6. Consequently, the consignee must search for the terminal where his/her consignments had been
relocated having not been informed by the operators of the diversion
7. The additional problem of block- stacking in all the terminals and ports
8. Consignee being forced to pay handling charges and other costs to the NPA , terminal operators, the
Shipping lines and others for the re-location even when only one of them would have performed any
Action towards the movement of the cargo
9. Several payments to NPA, terminal operators, shipping companies are duplicated as the importers were
Forced to pay certain similar charges to terminal operators and, in many cases to the Shipping
Companies/carriers for visible and invisible services whether rendered or not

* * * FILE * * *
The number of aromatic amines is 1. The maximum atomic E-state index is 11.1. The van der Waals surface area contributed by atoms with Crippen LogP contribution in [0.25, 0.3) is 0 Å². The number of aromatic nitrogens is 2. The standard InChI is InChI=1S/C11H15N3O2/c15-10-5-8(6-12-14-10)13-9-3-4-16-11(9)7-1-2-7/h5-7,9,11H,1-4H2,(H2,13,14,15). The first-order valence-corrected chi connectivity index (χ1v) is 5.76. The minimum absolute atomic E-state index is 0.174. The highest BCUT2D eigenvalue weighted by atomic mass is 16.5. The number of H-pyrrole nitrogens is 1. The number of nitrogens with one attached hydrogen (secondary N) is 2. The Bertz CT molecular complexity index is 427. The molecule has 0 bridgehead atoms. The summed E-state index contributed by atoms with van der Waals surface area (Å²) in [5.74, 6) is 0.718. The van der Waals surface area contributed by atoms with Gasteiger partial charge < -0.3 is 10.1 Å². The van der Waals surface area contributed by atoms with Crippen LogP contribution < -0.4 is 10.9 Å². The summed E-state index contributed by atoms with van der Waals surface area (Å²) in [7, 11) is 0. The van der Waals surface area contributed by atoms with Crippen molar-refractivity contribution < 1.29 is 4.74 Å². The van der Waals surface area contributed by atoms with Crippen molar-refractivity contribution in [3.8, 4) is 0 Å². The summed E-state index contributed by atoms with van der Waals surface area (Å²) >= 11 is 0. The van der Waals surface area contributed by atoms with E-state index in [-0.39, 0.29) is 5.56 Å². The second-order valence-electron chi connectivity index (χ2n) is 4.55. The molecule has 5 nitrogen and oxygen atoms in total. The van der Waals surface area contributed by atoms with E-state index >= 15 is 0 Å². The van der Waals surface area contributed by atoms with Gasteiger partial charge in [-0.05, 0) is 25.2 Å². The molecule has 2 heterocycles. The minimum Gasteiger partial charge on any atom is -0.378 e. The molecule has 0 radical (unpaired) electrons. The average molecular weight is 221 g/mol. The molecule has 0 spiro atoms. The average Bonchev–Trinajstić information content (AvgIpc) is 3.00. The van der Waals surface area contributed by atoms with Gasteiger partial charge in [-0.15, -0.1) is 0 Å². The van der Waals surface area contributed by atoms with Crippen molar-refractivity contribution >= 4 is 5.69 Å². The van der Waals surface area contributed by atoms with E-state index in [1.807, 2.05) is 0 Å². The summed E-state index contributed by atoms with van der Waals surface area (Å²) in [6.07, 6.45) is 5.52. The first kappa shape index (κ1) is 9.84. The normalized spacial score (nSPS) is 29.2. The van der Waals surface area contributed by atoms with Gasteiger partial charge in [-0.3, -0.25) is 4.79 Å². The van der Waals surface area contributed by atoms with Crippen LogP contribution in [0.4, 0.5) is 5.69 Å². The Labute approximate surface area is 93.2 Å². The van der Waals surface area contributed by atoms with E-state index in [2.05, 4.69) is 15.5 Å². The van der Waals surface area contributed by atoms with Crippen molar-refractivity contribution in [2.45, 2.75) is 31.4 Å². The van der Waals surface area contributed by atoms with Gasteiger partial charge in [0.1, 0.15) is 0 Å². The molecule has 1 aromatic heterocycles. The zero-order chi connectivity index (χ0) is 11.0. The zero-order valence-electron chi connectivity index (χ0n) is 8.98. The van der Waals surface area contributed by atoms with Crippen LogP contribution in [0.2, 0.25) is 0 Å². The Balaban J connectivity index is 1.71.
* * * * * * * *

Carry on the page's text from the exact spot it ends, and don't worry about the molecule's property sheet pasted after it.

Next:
Problems of Multiple Agencies at the Ports/Terminals
1. Proliferation of government agencies with duplicating and overlapping functions at the ports. Many of them had claimed or had indicated that the laws, which established and empowered them to remain at the ports for certain functions, had not been revoked.
2. Some of these Agencies which are from the Ministries of Internal Affairs, Agriculture, Health, Immigration, Police, State Security Service, NDLEA, NAFDAC, SON, Navy, FEPA have more than one division at the ports with overlapping functions e.g. Quarantine Division, Fumigation Division, Port Health, the various Special Security Task Forces etc
3. Each of these agencies act independently and detain cargo including those already cleared by the Customs and those officially charged with such responsibilities
4. Each one of these divisions and agencies rushes into any in-coming ship about to anchor. Many a time one would find over twenty groups entering a ship that has just anchored
5. Each of these groups also wants to participate in the 100% inspection of containers/cargo and also come up with their own various charges/fines.
Reasons for high cost of imported cargo
1. Importers encountered delay caused from multiple inspection or threats of cargo inspection